Opinion: Unless we’re careful, the new ‘No Child’ may still leave some behind
PennLive Op-Ed – Dec. 24, 2015 – By Deborah Gordon Klehr and Jackie Perlow:
Earlier this month President Barack Obama signed into law a comprehensive overhaul of the Elementary and Secondary Education Act (ESEA), previously known as No Child Left Behind.
First passed by Lyndon Johnson in 1965, the mission of this federal law is “to ensure that all children have a fair, equal, and significant opportunity to obtain a high-quality education.”
While past iterations of ESEA have failed to fulfill this promise, this month’s reauthorization offers states like Pennsylvania an opportunity to reaffirm ESEA’s central mission to advance educational equity and protect the civil rights of vulnerable students.
In several ways this reauthorization, known as the Every Student Succeeds Act (ESSA), represents an improvement over existing legislation.
It will provide targeted support to struggling schools, including schools where traditionally overlooked student groups consistently underperform.
The new ESSA does more to hold schools responsible for the achievement of English language learners, including those with disabilities, and provides significant educational protections for children in foster care and those experiencing homelessness.
The law also expands educational opportunities for youth in the juvenile justice system and supports their smooth transition both into and out of juvenile justice school placements.
In addition, we know that many vulnerable students experience trauma, and ESSA also takes positive steps to support schools to recognize and address trauma. We applaud these important new provisions.
However, the Education Law Center remains concerned about whether the new law has the teeth to guarantee a quality public education to our state’s most vulnerable students.
On its face, the changes in ESSA will do little to improve resource inequities, discipline disparities, or the lack of opportunities for educationally at-risk students in Pennsylvania.
Most worrisome, however, is the law’s lack of federal oversight and accountability.
Under ESSA, much of the responsibility for ensuring educational opportunities for vulnerable students has been shifted to the states.
Both current research and our experience in Pennsylvania show that when states are given unfettered control over education, the civil rights of the most educationally vulnerable students often go unprotected and their academic outcomes suffer.
We are concerned that without federal oversight, schools in Pennsylvania may ignore the needs of the educationally vulnerable students they serve.
In no area is this concern more pressing than when it comes to school discipline. Under No Child Left Behind, schools faced harsh consequences if students failed to achieve on high-stakes testing.
This focus on standardized test scores incentivized schools to push out the students who posed the greatest challenges.
At the same time, states largely turned a blind eye to the resulting discipline practices that disproportionately excluded students of color and students with disabilities.
While data shows that students of all races violate school rules at the same rate, black students are three times more likely to be suspended or expelled than white students.
The consequences of punitive discipline reach far beyond missing a day or two of class.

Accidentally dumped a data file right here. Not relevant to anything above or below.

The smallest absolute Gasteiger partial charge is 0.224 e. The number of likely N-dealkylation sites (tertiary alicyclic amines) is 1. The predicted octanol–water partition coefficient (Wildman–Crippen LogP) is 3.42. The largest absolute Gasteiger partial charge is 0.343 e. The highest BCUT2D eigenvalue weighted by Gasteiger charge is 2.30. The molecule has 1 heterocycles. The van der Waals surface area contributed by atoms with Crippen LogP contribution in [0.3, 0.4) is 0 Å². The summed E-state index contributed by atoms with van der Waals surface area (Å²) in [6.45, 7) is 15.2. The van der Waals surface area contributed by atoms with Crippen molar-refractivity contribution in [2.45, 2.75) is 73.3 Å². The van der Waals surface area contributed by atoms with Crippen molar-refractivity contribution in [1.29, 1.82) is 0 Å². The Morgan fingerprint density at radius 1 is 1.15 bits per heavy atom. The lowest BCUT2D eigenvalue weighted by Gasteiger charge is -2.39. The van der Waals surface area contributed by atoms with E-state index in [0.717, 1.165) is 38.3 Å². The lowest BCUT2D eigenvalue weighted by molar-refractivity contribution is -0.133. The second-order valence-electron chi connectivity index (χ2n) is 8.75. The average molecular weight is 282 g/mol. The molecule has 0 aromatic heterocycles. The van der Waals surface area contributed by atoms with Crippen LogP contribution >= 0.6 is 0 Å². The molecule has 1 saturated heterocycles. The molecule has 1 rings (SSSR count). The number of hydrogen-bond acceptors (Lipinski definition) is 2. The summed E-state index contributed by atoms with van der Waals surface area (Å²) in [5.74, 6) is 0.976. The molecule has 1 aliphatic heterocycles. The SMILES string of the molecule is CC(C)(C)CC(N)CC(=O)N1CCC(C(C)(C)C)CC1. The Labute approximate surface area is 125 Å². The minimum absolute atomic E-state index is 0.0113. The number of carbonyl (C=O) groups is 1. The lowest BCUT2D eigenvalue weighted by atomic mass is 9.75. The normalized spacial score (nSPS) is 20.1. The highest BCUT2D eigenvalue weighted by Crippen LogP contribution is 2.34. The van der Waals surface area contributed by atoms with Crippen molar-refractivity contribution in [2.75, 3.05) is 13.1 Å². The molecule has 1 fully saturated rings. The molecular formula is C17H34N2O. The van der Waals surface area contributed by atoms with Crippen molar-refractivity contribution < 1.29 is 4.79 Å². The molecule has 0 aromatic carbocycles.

Students who are suspended even once in ninth grade are more than twice as likely to drop out of high school.
We know that unless the state actively holds itself accountable for eliminating existing discipline disparities, discriminatory and overly punitive discipline practices will continue to act as barriers for our most vulnerable students.
While ESSA will not require Pennsylvania to address these disparities, it does offer an opportunity to do so.
Under ESSA, each state is charged with developing an accountability plan. This plan must include three academic factors and one non-academic factor.
The law permits states to choose “school climate” – a broad term that encompasses suspensions, expulsions, and removal to alternative education settings – as the non-academic factor in their accountability plan.
The Education Law Center urges Pennsylvania to take advantage of this opportunity and identify school climate as the fourth factor in its accountability plan.
We also caution Pennsylvania not to replicate the incentives in No Child Left Behind that drove schools to adopt exclusionary discipline practices in a failed attempt to improve school performance.
Rather, the state’s renewed attention to an accountability framework should address improving academic performance in tandem with addressing school discipline.
This opportunity is timely because the Wolf administration and the Pennsylvania Department of Education have recently announced plans to revamp the state’s current and flawed School Performance Profile metric, which often penalizes schools impacted by poverty rather than rewarding progress.
However, including this factor is only the first step. As the state begins the process of developing and implementing its accountability plan, it is vital that Pennsylvania engage parents, students, advocates, and educators in these decisions.
We urge the state to seek out communities and leaders with diverse perspectives and include their voices at every step in the accountability plan process.
Only by holding ourselves accountable for eliminating the barriers that harm vulnerable students and providing schools with the resources they need to support them will Pennsylvania be able to avoid the shortcomings of the ESSA and ensure that all students in the state receive the quality education they deserve.
Deborah Gordon Klehr is the Executive Director of the Education Law Center. Jackie Perlow, Esq. is the Kaufman Legal Fellow at the Education Law Center.